By Dave Lindorff
Boy, investors don't fool around do they?
When they see a dud, they let you know it. And that's exactly what they've done with regard to that $700 billion bailout bill Congress passed on Friday.
The measure, largely developed by Treasury Secretary Hank Paulson on a Napkin over crepes with Ben Bernanke, the Fed Chairman, as they were discussing the collapse of the American financial system two weeks ago, was never really about rescuing that system. It was about figuring out a way for Paulson to extract his buddies at Goldman Sachs from the debacle of all those mortgage-based derivatives they and he had created to turn crap into gold.
Congress, which knew better, and which, last Monday, under an avalanche of angry calls and emails form taxpayers who were being hit with the bill, initially rejected this ripoff, caved in when the lobbyists arrived, suitcases full of cash, and when Paulson and Bernanke warned them that failure to act would lead to a new Great Depression, and perhaps the imposition of martial law (the Bush administration backed this latter threat up by dispatching an active military unit to duty within the country, for the first time since the Civil War, noting that it could be used for "crowd control" purposes as needed).
So on Thursday evening the measure passed and was rushed to the President's desk for signature before Congress could change its addled mind.
The market promptly dropped by 1.5 percent the next day.
Asian and European investors, looking at this disaster, which both failes to address the credit crisis that has frozen the US economy like a new ice age, and which undermines the already staggering dollar, fled their stock markets and pulled their money from banks, leading to stock market crashes and bank failures around the globe over the weekend. Then, no sooner did markets open in the US today than they too crashed, with the Dow Jones average down a record 7.3 percent by 3 pm, the NASDQ down 8.6 percent and the S&P down 7.6 percent. All these indexes were hitting depths not seen in over four years. The dollar, meanwhile, was also dropping like a rock against the Japanese Yen, zooming down from over 105 Yen to the dollar on Friday to almost parity of $1.00 for 100 Yen.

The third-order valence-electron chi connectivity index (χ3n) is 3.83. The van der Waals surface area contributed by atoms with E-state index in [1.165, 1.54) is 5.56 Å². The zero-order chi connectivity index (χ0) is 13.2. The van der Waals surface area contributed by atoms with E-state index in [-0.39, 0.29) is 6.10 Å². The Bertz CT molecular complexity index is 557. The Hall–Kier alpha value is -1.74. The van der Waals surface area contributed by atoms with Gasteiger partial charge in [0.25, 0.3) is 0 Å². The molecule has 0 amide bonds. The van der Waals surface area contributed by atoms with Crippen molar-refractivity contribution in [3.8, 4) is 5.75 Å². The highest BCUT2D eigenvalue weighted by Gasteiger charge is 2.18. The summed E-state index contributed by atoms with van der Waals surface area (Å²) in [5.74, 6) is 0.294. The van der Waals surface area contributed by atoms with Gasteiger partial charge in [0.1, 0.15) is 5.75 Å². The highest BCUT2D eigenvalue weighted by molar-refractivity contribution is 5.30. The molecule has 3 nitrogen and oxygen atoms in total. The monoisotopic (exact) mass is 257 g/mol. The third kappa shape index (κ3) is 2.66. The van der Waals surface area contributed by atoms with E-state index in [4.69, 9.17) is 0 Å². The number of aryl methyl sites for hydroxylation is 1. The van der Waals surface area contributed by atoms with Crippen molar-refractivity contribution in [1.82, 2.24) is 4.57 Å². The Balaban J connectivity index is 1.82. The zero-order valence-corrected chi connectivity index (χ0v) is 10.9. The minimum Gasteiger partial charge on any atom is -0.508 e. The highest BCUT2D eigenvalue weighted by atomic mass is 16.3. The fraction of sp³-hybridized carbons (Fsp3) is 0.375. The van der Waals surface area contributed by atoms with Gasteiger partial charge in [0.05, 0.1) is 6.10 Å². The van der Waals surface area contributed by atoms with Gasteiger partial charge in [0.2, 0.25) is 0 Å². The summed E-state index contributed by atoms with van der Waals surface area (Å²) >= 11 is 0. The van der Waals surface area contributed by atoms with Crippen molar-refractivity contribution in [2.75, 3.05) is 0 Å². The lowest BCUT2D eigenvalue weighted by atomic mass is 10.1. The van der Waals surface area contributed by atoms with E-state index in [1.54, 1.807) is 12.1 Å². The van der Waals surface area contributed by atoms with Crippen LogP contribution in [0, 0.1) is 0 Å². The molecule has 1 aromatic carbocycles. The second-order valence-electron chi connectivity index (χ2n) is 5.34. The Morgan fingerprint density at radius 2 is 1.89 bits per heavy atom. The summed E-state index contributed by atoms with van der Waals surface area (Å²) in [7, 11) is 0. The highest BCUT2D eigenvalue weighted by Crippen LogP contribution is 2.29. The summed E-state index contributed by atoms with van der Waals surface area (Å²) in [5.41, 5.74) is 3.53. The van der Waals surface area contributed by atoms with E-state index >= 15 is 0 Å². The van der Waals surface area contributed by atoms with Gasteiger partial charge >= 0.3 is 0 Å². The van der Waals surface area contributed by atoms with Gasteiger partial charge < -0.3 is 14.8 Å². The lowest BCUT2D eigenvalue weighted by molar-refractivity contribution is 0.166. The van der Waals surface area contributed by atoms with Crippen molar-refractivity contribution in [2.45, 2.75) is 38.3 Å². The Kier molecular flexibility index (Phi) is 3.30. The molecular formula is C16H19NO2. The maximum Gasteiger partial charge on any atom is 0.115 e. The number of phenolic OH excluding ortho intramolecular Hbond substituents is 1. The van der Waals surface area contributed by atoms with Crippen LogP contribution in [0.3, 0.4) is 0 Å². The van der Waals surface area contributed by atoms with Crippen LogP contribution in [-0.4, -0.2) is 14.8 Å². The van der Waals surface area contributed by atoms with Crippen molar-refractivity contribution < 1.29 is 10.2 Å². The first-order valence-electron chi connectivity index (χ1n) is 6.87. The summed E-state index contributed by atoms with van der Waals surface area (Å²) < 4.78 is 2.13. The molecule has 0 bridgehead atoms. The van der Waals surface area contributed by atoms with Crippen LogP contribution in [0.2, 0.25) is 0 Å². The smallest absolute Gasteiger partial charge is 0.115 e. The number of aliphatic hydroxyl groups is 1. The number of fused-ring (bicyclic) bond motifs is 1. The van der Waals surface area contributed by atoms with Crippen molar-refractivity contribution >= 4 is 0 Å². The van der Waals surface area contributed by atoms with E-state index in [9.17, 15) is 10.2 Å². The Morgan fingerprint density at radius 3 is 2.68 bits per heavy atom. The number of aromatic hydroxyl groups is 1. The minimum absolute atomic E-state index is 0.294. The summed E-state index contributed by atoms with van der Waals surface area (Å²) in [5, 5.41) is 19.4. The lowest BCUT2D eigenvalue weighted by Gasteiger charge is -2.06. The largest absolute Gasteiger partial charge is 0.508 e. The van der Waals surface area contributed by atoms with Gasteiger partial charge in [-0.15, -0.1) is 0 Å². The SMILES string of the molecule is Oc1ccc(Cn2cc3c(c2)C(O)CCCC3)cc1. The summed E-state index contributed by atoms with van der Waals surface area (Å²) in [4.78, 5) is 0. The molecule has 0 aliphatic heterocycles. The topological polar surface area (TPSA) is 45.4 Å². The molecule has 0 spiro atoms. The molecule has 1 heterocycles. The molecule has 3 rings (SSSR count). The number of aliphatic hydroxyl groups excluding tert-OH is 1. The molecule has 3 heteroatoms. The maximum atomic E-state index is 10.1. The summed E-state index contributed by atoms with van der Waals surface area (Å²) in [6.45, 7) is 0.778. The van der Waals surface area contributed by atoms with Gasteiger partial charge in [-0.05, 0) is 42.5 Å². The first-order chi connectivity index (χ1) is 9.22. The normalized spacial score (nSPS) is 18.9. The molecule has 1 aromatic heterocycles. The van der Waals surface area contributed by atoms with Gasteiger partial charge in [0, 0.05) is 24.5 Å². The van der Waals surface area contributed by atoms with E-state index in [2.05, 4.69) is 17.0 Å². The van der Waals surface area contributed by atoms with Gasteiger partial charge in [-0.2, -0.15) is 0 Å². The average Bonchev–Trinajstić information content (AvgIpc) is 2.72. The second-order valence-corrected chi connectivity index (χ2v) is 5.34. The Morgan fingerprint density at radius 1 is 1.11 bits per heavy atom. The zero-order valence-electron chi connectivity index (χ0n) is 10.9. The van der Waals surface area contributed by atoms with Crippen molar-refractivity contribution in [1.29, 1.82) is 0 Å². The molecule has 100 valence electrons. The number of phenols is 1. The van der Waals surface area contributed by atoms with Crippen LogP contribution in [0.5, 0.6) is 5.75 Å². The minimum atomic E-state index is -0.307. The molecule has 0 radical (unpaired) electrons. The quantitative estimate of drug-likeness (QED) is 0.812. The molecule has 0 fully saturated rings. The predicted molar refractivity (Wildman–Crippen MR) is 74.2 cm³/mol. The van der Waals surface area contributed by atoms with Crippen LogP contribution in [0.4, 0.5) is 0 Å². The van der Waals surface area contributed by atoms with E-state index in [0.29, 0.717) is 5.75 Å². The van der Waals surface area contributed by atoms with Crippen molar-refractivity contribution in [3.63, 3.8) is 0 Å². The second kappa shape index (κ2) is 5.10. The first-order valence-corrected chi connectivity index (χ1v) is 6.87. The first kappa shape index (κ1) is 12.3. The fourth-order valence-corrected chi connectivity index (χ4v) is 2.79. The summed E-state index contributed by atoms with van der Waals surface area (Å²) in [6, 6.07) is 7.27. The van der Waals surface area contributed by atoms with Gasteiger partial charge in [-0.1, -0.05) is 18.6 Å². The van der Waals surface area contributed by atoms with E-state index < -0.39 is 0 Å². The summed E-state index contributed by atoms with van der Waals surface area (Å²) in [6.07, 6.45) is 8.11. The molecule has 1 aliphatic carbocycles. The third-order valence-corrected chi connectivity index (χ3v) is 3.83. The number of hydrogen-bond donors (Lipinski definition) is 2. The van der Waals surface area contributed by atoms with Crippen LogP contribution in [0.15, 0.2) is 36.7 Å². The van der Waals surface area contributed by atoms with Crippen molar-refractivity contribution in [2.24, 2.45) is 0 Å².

Clearly, investors and currency speculators don't see the Paulson/Bernanke/Congress rescue as a rescue of the US economy at all. And neither should the rest of us.
So what will the public get for their $700 billion?
Nothing but trouble.
By blowing that wad, Paulson, Bernanke, Bush and the Congress, including our two big-league presidential candidates, Barack Obama and Joohn McCain, have ensured that there will be no money left for the economic stimulus package that is really needed to keep the broader economy out of the toilet, not to mention for such critical needs as education funding, food assistance programs and of course, homeowner rescues. They may not even be able to pay for the bigger war they both want in Afghanistan, much less the one already going on in Iraq.
As for all those Americans who, pensions having become a thing of the past, have been counting on their hard-earned 401(k) savings to get them through old age, they can kiss those babies good-bye. They've just lost close to 20 percent of their value, courtesy of Hank and Ben's wonderful adventure, and it's not over yet.
But at least the partners at Goldman Sachs will walk away from this crash with their golden eggs intact.
DAVE LINDORFF is a Philadelphia-based journalist and columnist. His latest book is "The Case for Impeachment" (St. Martin's Press, 2006 and now available in paperback edition). His work is available at www.thiscantbehappening.net
Dave Lindorff is a founding member of the collectively-owned, journalist-run online newspaper www.thiscantbehappening.net. He is a columnist for Counterpunch, is author of several recent books ("This Can't Be Happening! Resisting the (more...)